Gun and Music: Music, History, and Politics [Amharic]
By Yineger Getachew
2023, Teyim Books, 379 pages, 450 ETB
As a layman with no formal training in music, I may not be the most qualified reviewer for Gun and Music (ጠመንጃና ሙዚቃ), but as a musicophile, I found this book informative and well-researched. Yineger Getachew's Gun and Music delves into the captivating interplay between guns and music in Ethiopia, shedding light on the rise of modern music and the intricate connections between music, history, and politics.
One of the book's standout qualities is its masterful blend of narrative history and group biography. Reminiscent of renowned works such as Reidulf K. Molvaer's Black Lions and Bahru Zewde's Pioneers of Change, Gun, and Music presents captivating stories of exceptional musicians with diverse musical talents. From vocalists and arrangers to lyricists and melodists, their journeys unfold throughout the pages, offering compelling insights into the development of modern Ethiopian music.
Including a rich selection of photographs and informative appendices enhances the reading experience, providing a visual connection to the subject matter. Yineger Getachew's thorough research is evident, making Gun and Music a valuable resource for scholars and those seeking a comprehensive understanding of Ethiopian music in the twentieth century.
However, addressing a few proofreading and editing errors in Gun and Music is essential. For instance, on page 26, the title of Ethiopia's national anthem during the monarchical regime is given as 'Ethiopia Hoy,' On page 27, it is referred to as 'Marsh Ethiopia.' Additionally, on page 150, the composer of the Messiah is mistakenly identified as George Friedrich Hegel instead of the correct composer, George Frideric Handel. These errors should be rectified in future editions to ensure accuracy and credibility.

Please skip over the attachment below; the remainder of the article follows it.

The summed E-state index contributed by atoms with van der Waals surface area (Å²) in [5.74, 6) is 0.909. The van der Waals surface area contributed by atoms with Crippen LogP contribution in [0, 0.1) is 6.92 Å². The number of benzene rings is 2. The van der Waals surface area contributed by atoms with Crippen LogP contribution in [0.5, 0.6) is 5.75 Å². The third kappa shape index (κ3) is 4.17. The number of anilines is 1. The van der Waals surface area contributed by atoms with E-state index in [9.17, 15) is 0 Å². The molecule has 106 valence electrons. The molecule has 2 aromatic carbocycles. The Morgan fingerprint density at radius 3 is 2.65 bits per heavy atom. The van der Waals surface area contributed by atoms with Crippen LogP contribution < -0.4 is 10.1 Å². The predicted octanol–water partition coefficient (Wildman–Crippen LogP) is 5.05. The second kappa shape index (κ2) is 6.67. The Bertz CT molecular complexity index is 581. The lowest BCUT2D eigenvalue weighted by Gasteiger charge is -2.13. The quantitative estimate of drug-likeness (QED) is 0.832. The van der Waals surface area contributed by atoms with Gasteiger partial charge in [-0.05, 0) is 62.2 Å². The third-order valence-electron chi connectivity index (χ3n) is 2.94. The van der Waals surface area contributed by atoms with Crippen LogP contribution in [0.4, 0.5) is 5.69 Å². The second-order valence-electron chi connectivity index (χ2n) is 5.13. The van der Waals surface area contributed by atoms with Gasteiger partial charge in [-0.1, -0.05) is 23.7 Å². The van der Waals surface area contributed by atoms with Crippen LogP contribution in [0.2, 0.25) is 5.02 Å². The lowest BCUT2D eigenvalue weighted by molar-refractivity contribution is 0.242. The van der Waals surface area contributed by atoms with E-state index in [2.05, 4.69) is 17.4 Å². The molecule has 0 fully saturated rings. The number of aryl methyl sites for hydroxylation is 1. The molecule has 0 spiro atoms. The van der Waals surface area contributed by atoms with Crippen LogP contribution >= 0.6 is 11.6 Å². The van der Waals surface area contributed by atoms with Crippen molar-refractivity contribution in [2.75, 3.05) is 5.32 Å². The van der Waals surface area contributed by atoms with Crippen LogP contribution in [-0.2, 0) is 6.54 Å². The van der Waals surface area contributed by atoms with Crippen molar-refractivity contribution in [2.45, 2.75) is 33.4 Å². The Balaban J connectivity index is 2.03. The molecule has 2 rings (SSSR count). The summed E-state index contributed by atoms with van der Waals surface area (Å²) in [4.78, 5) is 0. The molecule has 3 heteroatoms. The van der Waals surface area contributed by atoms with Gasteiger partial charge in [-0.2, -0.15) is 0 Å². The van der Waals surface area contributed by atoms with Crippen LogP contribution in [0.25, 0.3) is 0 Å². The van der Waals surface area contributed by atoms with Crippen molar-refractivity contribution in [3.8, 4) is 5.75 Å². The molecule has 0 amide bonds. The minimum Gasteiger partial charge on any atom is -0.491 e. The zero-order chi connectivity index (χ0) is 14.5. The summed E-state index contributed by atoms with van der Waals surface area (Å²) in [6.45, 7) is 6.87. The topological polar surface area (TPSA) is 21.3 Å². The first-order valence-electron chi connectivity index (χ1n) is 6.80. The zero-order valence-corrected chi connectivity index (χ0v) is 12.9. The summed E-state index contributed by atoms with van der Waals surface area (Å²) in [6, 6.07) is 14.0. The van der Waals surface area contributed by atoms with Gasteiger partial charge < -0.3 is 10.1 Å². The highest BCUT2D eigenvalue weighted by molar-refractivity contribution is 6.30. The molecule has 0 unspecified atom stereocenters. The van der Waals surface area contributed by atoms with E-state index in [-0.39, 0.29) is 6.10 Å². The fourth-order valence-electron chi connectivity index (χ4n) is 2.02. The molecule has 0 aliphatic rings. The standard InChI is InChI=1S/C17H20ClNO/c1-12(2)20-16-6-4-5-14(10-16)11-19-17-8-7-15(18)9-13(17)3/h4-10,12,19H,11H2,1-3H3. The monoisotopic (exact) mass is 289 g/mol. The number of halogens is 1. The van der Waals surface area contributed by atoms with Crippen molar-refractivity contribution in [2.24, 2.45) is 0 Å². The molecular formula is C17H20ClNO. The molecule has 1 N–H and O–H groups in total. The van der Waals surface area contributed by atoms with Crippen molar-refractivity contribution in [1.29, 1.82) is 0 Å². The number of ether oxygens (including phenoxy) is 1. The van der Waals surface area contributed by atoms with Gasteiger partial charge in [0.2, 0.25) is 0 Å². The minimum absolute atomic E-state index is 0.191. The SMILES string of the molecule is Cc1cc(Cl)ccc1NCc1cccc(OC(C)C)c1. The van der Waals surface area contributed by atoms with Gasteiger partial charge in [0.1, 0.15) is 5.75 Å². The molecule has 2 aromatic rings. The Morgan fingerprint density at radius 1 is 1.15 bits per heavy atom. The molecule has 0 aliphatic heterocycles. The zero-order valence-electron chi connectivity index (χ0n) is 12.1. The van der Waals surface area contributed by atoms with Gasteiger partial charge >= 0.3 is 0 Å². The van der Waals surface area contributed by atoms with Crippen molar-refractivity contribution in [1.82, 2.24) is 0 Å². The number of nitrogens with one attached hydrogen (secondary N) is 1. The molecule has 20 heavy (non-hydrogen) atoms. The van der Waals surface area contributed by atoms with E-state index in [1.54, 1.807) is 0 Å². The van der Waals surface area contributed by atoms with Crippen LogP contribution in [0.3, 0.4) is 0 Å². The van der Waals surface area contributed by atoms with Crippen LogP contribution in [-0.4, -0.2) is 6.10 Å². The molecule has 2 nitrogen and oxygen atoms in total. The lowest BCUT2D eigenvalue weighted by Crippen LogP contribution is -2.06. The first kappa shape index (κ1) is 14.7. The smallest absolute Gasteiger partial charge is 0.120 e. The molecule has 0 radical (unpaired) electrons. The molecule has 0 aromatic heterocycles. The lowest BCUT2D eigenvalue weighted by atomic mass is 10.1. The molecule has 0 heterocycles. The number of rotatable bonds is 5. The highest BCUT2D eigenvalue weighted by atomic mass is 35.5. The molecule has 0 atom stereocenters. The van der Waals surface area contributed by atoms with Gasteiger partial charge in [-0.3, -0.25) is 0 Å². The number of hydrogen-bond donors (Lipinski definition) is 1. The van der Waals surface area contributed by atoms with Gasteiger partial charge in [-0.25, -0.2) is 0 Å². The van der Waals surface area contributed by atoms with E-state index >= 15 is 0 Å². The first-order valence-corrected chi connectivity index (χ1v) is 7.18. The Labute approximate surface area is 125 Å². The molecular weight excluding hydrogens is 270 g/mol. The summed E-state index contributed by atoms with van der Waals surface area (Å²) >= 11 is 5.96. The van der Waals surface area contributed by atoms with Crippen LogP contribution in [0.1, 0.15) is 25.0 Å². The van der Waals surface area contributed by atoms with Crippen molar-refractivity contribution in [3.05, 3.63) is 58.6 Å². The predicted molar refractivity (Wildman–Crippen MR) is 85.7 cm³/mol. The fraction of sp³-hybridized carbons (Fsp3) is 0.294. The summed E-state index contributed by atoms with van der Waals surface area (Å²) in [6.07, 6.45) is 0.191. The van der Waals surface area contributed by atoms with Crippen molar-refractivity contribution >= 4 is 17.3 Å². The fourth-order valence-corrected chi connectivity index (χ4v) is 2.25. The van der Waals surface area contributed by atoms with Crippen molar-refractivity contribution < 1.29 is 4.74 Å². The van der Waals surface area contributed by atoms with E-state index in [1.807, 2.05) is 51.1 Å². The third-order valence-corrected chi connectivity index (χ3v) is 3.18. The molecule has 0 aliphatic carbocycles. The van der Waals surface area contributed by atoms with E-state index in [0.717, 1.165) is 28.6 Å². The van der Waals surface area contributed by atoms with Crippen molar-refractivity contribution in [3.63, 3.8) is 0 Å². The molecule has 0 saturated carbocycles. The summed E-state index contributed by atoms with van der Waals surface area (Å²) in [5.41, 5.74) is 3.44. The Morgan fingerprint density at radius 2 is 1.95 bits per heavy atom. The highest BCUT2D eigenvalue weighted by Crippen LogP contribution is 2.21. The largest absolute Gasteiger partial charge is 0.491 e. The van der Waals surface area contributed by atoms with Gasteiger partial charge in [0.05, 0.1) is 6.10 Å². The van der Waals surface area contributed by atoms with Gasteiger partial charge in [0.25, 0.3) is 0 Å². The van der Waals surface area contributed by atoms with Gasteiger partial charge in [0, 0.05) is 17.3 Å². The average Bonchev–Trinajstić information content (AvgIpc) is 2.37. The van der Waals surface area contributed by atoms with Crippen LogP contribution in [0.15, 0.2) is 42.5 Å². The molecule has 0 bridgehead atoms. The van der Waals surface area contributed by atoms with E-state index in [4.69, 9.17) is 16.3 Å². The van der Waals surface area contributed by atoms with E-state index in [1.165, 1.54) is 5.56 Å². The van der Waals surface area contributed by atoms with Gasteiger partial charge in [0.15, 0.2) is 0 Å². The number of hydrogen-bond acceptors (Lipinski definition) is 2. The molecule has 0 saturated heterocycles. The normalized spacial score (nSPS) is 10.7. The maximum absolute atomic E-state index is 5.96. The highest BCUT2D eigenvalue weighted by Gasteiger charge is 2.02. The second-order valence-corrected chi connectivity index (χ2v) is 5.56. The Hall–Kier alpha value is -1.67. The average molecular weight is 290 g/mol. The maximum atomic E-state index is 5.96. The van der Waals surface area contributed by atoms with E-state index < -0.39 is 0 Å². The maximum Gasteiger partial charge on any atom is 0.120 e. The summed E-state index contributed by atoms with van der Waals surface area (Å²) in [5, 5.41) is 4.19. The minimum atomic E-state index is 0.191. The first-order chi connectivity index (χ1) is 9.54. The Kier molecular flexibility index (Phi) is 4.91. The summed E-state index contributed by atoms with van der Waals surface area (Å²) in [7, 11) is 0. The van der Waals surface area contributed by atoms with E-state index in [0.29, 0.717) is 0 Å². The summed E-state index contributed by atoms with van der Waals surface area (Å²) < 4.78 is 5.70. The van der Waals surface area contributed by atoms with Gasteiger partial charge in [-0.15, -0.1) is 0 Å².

While Guns and Music offer a valuable contribution to the study of Ethiopian music in the twentieth century, it is essential to acknowledge its limitations. Further exploration is needed to understand the musical development in provincial towns beyond Harar fully. The dominance of political history in Ethiopian historiography often overshadows cultural and social aspects, creating an Addis-centric perspective that overlooks the broader musical landscape of Ethiopia.
Moreover, delving deeper into the music scene during the revolutionary years would have strengthened Gun and Music's central thesis. Musical nationalism played a significant role during this tumultuous period, and exploring the musical contributions of towns like Dessie, Debre Markos, and Gondar, as well as the notable bands such as Roha Band, Wallias Band, and Ethio Star Band, would have enriched the narrative. Additionally, the vibrant music scene of Ethiopia in the 70s and 80s presents a rich resource for future exploration.
In conclusion, Gun and Music (ጠመንጃና ሙዚቃ) is an engaging and insightful read that sheds light on the development of modern Ethiopian music and the intricate interplay between history, politics, and music. Yineger Getachew's well-written and accessible account makes a valuable contribution to the field. I highly recommend it to music enthusiasts, scholars, and anyone interested in exploring the rich musical heritage of Ethiopia.